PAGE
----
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‘The place we go for comfort in peace is also potentially unsafe’: Spokane houses of worship struggle to protect congregations

The Most Reverend Michael Bruce Curry, Presiding Bishop of the Episcopal Church hands a Bible to Canon Gretchen Mary Rehberg during her Ordination as Bishop in the Church of God and the Ninth Bishop of the Episcopal diocese of Spokane at The Cathedral of St. John The Evangelist in Spokane on Saturday, March 18, 2017. Rehberg, like many religious leaders, are working to find ways to reach people in different ways as a result of the coronavirus pandemic. (Kathy Plonka / The Spokesman-Review)
The Most Reverend Michael Bruce Curry, Presiding Bishop of the Episcopal Church hands a Bible to Canon Gretchen Mary Rehberg during her Ordination as Bishop in the Church of God and the Ninth Bishop of the Episcopal diocese of Spokane at The Cathedral of St. John The Evangelist in Spokane on Saturday, March 18, 2017. Rehberg, like many religious leaders, are working to find ways to reach people in different ways as a result of the coronavirus pandemic. (Kathy Plonka / The Spokesman-Review)

Bishop Gretchen Rehberg was an Episcopal minister in New York when two airplanes struck the World Trade Center in 2001, causing a crisis that compelled thousands of Americans to seek reassurance in houses of worship.

As Americans face a different crisis with the coronavirus outbreak, places of worship in Spokane face a completely different dynamic: how to comfort a panicked population when the act of gathering itself may pose the worst danger.

“In this time, with a virus that currently has no vaccine and no treatment and no protection against it and is highly dangerous to the elderly, maybe it means we worship from home for a while,” Rehberg said. “Or we pick up the phone and call, or livestream using technology that didn’t exist 20 years ago.”

As result, the Episcopal Diocese of Spokane is joining several other faith communities that are taking precautions and canceling activities, or preparing to do so.

“As of right now, I’m not instructing congregations to stop holding worship, because the local health authority is not asking us to do that,” Rehberg said. “But we are planning for that contingency. When gathering might endanger somebody, we need to listen to that.”

The Church of Jesus Christ of Latter-day Saints announced Thursday it is suspending public gatherings of church members worldwide “until further notice.” That includes canceling Sunday services and midweek activities for more than 30,000 congregations across the globe, according to the LDS website.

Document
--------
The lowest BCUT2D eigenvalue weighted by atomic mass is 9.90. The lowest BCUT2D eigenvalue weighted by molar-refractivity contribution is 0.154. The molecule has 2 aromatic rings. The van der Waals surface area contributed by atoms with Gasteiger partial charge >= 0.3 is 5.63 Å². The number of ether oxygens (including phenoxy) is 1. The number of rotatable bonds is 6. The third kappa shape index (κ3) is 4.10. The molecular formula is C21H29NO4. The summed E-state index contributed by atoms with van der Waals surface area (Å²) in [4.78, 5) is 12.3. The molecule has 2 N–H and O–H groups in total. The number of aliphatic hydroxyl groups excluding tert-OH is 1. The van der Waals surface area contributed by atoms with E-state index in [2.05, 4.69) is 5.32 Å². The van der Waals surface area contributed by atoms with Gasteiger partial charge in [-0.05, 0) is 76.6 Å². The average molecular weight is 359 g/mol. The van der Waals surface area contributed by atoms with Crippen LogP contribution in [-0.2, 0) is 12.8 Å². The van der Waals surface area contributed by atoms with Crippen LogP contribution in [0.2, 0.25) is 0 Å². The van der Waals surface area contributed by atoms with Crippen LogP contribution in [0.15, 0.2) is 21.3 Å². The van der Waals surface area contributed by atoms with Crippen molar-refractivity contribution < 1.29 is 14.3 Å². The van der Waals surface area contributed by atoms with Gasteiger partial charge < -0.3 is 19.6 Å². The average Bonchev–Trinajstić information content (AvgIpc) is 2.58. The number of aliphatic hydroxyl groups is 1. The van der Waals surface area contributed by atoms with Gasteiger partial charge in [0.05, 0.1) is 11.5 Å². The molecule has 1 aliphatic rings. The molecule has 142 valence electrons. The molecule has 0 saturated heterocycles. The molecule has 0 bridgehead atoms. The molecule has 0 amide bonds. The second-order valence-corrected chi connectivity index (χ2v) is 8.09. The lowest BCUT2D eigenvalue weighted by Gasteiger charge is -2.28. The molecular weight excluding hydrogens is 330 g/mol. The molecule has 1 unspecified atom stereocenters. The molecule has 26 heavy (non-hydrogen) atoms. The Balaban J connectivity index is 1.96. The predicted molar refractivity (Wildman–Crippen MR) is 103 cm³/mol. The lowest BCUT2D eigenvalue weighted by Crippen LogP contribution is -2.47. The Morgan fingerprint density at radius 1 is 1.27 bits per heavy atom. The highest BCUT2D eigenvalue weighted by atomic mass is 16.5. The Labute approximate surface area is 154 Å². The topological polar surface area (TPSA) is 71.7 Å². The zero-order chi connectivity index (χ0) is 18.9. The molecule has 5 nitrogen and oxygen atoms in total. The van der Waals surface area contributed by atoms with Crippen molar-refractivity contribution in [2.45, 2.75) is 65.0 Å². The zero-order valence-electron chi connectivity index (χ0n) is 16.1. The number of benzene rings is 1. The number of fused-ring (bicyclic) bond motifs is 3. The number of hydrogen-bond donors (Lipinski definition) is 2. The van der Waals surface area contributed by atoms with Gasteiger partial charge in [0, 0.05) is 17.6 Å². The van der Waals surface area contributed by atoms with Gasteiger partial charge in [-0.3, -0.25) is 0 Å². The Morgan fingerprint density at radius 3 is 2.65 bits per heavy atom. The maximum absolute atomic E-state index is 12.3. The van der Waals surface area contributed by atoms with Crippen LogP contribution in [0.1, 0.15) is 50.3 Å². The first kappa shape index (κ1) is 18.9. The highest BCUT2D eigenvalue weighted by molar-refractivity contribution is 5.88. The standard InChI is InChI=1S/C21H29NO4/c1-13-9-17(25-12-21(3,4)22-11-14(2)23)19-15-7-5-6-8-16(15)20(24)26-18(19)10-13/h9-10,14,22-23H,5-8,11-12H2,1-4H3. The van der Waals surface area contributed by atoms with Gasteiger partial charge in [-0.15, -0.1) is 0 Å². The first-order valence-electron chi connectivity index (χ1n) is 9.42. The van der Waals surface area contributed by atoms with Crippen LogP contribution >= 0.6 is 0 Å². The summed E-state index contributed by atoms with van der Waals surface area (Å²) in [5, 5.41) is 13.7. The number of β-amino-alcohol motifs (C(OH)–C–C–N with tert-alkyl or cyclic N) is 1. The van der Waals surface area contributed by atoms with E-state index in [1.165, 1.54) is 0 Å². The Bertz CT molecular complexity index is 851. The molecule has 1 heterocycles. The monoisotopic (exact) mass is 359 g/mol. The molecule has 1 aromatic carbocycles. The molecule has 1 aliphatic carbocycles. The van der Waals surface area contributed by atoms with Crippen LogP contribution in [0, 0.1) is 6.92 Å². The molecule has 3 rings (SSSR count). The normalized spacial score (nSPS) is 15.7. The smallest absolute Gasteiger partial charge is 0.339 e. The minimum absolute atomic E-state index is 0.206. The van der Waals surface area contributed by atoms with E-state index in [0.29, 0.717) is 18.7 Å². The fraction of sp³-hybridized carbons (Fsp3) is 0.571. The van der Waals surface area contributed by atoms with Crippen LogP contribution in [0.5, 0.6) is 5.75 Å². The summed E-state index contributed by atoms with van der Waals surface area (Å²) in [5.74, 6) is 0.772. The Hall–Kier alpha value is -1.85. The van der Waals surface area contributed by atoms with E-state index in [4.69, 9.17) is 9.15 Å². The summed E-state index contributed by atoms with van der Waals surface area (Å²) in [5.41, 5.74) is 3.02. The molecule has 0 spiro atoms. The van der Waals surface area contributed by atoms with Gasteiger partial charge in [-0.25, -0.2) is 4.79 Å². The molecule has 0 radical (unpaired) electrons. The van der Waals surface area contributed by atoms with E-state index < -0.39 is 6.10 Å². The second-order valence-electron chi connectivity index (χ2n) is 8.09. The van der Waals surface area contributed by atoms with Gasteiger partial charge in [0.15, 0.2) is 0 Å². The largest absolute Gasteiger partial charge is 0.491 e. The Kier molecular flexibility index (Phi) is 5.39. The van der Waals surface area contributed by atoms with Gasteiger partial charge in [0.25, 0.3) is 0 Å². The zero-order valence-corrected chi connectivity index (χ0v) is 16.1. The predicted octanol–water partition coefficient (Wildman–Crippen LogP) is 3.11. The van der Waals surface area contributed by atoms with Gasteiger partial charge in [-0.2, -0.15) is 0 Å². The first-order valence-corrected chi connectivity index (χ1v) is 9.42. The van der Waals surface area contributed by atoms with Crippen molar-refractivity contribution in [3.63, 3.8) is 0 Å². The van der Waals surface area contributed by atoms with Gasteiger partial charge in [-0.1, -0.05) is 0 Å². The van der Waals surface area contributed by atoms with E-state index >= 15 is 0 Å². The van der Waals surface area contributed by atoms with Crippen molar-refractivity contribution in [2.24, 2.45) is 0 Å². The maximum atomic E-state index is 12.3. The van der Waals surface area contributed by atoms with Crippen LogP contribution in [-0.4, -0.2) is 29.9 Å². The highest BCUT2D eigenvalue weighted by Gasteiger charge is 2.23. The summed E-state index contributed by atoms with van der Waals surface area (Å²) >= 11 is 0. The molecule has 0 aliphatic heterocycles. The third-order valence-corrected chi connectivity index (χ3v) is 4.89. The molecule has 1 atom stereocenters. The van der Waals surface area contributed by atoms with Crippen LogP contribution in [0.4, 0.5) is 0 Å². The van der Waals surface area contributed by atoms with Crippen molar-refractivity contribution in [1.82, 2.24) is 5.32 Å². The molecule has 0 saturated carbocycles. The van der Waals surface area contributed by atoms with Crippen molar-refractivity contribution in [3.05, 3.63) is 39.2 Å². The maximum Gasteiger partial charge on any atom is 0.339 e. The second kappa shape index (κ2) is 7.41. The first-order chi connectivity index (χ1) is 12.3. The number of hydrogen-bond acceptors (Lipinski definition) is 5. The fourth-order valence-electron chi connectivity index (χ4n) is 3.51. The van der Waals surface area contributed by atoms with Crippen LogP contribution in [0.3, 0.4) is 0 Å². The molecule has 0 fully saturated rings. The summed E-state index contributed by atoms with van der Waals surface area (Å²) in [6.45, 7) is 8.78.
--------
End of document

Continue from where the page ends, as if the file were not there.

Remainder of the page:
“We are deeply concerned about the global spreading of illness caused by COVID-19,” the senior LDS church leaders wrote in a statement.

Temple Beth Shalom, located on Spokane’s South Hill, has canceled its educational programs, but its Saturday morning service is scheduled to go on as planned, administrative assistant Cicely West said.

“Through the end of the month, we will be working on livestreaming our services for the next couple of Saturdays” after March 14, she said. “We’ll just kind of go a couple of weeks at a time and see how things progress.”

The Unitarian Universalist Church of Spokane has canceled all meetings, events and services until April, minister Todd Eklof said.

“This is an unprecedented situation for all of us, including houses of worship,” Eklof said. “We have been through several health crises before, but we’ve never seen anything like this. Knowing what to do is difficult for all of us.”

Eklof said he’s received several messages from members of his congregation thanking him for postponing in-person services.

“Our church includes a lot of folks who are over the age of 80,” he said. “It just seems, without really knowing, we need to follow the advice of the experts and try to curtail the spread. In some ways, it seems as much an ethical and moral decision as it does a precaution.”

In the meantime, Eklof will livestream short services, and will also make past services available online for his congregation.

“The big question is how long this will last,” he said. “Three weeks seems like a safe bet that we will need to be closed at least that long.”

Kristen Kuempel, Lutheran bishop for Eastern Washington andIdaho, said in an email that worship attendance mostly has fallen under the 250-person guideline that Gov. Jay Inslee instituted as a limit for social gatherings this week in the Seattle area.

“We are all uncertain what to do in this situation,” Kuempel wrote in an email to synod members. “We want hard answers, and there are none to be had. We are frightened, we are panicked, and we realize that the place we go for comfort in peace is also potentially unsafe.”

While she acknowledged she does not have the authority to cancel worship services, Kuempel urged church leaders to take steps to avoid contact.

“Try to avoid usage of hymnals, as they are honestly really germy books. You can choose to suspend celebrating communion until things settle down,” she wrote in part. “Finally, do what you think is right to keep yourselves and your congregations safe.”

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